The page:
Forever War by Joe Haldeman
Winner of Hugo and Nebula awards.
The Forever War was written in the shadow of the Vietnam War and reflects perceptions of war in that context. By modern standards, the Vietnam War was a long war - lasting longer than WWI or WWII, for instance. Here, Joe Haldeman envisions a war that drags on for longer than the Hundred Years War, at least as far as the years are counted back on Earth.
Earth is at war with extraterrestrials. A human colony spaceship disappeared. A military investigation attributes this to the alien Tauran race. Earth has no intention of letting anything stand in the way of human expansion in the galaxy. Earth's military starts sending its troop ships to the various interstellar "jump" locations to control space travel and to eliminate aliens who might try to stop us.
All of this interstellar travel takes time, especially back at the home worlds. If a troop ship from one side has been out traveling for a while, relativistic time dilation means those on the ship experienced relatively short periods but many years passed on the home planet. The ship's technology will be what was current the year they set out. If that ship encounters a ship from the other side which has just begun its tour, its technology may be more advanced. When the troops land on a planet and try to defeat the aliens there, they don't know before-hand how obsolete or advanced the aliens' technology will be.
The soldiers don't age much, but long stretches pass on Earth. Few family members or friends remain. Society is different and unfamiliar. The war economy isn't making things better either. It doesn't seem like "home" to the soldiers anymore.
As centuries pass (by Earth standards), new recruits to the army become very different kinds of people. For instance, homosexuality becomes an encouraged way of life (as a means to control population).
We're shown an army of men and women, where it is common for them to share bunks. We're shown a war that seems endless, that alienates soldiers from their society. And, perhaps, a meaningless, unnecessary and tragic war.
Haldeman shows us a war that is tragic to both sides, has meant innumerable deaths, has taken young people away from their families and friends – never to see them again. Yet, he has managed to do it without demonizing individuals – none of the military officers or other characters are shown as essentially evil or heartless people. The characters we get to know have good qualities. The military and political figures we only hear about act according to the approaches such leaders see as for their society’s narrow and current advantage. That makes The Forever War an extraordinary statement.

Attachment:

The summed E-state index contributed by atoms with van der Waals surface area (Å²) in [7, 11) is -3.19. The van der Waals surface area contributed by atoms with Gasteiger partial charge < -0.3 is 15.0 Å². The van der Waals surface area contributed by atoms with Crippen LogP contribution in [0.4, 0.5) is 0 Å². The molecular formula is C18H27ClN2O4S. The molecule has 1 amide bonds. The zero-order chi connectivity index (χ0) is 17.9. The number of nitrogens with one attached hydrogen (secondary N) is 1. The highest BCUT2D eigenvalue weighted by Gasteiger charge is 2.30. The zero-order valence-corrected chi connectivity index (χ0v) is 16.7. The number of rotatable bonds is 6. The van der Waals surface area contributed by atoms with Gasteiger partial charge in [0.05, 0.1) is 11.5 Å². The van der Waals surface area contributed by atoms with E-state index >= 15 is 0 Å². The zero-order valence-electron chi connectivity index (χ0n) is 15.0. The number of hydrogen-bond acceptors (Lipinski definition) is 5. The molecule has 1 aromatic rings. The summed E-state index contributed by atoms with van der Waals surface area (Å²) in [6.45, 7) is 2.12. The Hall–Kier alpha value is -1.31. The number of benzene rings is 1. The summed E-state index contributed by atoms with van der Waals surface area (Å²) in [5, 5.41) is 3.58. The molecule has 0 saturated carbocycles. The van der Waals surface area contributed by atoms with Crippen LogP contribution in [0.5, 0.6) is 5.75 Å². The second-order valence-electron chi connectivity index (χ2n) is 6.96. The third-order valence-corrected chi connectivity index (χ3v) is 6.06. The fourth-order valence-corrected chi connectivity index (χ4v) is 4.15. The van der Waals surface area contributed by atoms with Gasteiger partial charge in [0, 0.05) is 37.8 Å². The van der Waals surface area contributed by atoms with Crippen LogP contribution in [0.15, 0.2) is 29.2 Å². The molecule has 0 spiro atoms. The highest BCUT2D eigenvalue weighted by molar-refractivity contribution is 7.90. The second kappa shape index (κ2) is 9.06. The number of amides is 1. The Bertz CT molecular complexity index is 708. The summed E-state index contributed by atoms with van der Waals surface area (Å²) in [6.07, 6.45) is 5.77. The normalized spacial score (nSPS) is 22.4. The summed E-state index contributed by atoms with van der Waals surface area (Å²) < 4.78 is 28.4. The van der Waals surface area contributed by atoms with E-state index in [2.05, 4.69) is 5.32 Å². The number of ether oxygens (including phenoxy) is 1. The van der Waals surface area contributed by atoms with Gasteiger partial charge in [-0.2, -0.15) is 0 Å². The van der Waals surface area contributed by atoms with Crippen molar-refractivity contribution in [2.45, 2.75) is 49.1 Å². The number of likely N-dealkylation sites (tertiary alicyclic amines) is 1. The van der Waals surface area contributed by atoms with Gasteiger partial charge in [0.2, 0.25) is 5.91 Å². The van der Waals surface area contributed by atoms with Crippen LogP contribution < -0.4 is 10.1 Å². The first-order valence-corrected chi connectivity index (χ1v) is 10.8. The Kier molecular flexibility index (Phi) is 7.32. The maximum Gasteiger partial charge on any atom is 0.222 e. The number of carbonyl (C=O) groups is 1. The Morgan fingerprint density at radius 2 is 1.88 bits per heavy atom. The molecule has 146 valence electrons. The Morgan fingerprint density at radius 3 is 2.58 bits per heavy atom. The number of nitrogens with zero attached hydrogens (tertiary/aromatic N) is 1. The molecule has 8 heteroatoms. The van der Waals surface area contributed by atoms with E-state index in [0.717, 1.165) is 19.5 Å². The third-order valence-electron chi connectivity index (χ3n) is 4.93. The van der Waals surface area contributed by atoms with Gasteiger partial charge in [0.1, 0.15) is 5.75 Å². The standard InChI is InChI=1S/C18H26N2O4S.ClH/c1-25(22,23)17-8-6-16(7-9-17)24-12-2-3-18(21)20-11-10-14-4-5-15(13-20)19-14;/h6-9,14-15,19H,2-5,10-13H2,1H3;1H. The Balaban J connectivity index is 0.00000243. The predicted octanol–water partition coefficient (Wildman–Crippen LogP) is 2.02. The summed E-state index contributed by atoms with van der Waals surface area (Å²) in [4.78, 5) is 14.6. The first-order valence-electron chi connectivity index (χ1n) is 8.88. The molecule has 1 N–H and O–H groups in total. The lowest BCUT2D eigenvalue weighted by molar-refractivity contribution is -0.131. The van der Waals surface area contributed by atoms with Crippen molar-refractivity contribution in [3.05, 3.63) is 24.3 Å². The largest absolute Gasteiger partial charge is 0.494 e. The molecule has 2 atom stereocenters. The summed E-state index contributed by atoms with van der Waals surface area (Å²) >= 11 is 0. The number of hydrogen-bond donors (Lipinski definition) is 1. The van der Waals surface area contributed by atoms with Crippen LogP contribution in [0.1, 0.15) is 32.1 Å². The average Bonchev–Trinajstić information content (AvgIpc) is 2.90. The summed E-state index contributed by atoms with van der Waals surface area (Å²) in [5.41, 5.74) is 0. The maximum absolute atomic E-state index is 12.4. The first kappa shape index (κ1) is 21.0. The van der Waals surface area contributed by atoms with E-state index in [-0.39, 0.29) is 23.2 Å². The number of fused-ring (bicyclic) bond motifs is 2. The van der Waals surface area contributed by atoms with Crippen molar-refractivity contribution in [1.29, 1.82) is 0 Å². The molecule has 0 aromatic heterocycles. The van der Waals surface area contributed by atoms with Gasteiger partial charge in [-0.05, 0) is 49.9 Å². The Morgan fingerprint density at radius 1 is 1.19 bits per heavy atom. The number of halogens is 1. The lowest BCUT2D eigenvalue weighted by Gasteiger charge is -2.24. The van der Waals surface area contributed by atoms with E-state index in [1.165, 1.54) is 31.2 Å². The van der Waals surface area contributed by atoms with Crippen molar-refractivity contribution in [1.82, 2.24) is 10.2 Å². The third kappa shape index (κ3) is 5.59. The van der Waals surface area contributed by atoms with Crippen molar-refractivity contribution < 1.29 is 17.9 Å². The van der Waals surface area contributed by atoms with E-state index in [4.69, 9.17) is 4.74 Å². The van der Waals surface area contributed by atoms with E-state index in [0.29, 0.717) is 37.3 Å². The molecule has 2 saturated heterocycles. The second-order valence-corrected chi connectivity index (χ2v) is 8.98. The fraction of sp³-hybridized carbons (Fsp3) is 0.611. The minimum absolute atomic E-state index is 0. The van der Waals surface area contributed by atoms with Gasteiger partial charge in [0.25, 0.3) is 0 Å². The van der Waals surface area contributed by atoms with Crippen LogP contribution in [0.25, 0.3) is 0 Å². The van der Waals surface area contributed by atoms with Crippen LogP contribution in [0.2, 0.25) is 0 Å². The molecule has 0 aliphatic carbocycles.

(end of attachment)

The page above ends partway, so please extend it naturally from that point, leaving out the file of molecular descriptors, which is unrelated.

The story was first serialized in Analog, which insisted on part of the story being modified. When the book came out in 1974, it was in the modified version. Those who read the book in the 1970s or 1980s may be interested to know it is now available with the story as Haldeman originally intended it.
The method of FTL used in The Forever War is pretty implausible. The fact Haldeman describes how it “works” is unfortunate. However, I have to grant him these points. First, black hole physics were much less understood when he wrote it. Second, his story depends on a combination of FTL and relativistic sub-light travel, and the method he describes provides that background.
It’s interesting to see the predictions Haldeman made in 1974 about what technologies we would have in 1997. He envisions heavy duty fuel cells, laser weapons, relativistic spaceships capable of carrying 100 soldiers, neutrino communications, etc. Humans do seem to have a tendency to either under-estimate or over-estimate progress…